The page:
Stephanos’ Story

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In 2017, a routine prenatal anatomy scan revealed devastating news to Jen and her husband, Peter: their unborn baby had a congenital heart defect. They immediately reached out to doctors at the Children’s Hospital of Philadelphia (CHOP) Fetal Heart Program, who confirmed the diagnosis of hypoplastic left heart syndrome (HLHS), a defect in which the left side of the heart is underdeveloped and cannot effectively pump oxygen-rich blood to the rest of the body.

Stephanos’s Story Because their son’s heart defect was diagnosed prenatally, Jen gave birth in CHOP’s Garbose Family Special Delivery Unit (SDU), which allowed newborn Stephanos to receive specialized care right away.

Just a few decades ago, children born with HLHS rarely survived past infancy. Now, the defect is addressed by rerouting the circulatory system with a course of three open-heart surgeries called “staged reconstruction.”

Stephanos had his first of three open-heart surgeries, the Norwood procedure, at only 7 days old. He went home after two weeks, with Jen and Peter reporting in on his weight, pulse-oxygen levels, and feeding him through a nasogastric (NG) tube that went up his nose and down into his stomach. The second surgery, called the Hemi-Fontan, happened at 5 months old. And Stephanos had the final procedure, the Fontan, when he was 3.

Stephanos’s Story Stephanos’s road to recovery has not been without challenges. During pre-op checks before his second surgery, he went briefly into cardiac arrest. And after the third surgery, Stephanos was, inexplicably, unable to urinate for several months, requiring intervention from CHOP’s Division of Urology. And as with any kid healing from major heart surgeries, there’s always the worry that any sickness could further damage his heart.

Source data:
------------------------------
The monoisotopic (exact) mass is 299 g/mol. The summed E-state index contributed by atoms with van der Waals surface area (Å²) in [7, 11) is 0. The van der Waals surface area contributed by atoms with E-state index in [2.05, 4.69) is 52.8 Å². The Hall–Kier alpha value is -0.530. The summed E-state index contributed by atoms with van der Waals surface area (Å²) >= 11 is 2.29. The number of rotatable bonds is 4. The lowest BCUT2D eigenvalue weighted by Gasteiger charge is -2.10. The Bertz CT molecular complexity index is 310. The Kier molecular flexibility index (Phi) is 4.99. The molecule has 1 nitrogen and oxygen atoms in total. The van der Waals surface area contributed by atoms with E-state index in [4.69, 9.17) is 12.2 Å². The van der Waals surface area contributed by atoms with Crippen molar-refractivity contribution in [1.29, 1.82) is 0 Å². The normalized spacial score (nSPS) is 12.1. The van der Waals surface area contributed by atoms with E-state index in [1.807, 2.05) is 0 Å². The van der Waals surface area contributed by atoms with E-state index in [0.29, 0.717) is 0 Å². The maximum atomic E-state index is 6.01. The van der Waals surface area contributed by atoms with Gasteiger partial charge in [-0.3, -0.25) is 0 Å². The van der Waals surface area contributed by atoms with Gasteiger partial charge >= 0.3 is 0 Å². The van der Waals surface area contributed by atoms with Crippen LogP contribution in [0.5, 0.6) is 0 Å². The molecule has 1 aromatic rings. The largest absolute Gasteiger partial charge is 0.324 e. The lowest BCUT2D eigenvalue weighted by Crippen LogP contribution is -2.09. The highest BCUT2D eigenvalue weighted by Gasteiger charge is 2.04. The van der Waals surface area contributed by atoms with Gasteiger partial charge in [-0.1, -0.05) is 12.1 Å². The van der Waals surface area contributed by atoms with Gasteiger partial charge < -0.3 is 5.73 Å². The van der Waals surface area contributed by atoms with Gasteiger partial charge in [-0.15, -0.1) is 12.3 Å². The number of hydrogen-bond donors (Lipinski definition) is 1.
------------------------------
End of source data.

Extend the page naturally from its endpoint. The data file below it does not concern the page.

Jen describes Stephanos, now 6 years old, as an “intense” and very athletic kid who’s obsessed with Legos and sports, his hometown Phillies and Eagles in particular. His hand-eye coordination is exceptional; he’s been swinging a golf club like a pro since he was 18 months old.

Jen says Stephanos doesn’t remember much about his time in the hospital. “He remembers the blue popsicles they gave him,” she says. “The scary memories are more on our end.”

Stephanos is one of many children with congenital heart disease (CHD) who, thanks to surgical innovations at CHOP and elsewhere, have the chance to age into adolescence and adulthood. What that looks like long term for patients like Stephanos is a history still being written. That’s why Jen believes that fundraising efforts like CHOP’s Philly Spin-In are critical to support future generations of children with CHD.

“My husband and I pray that Stephanos will outlive us,” Jen says. “The research funded by these events is going into finding an answer for these kids.”

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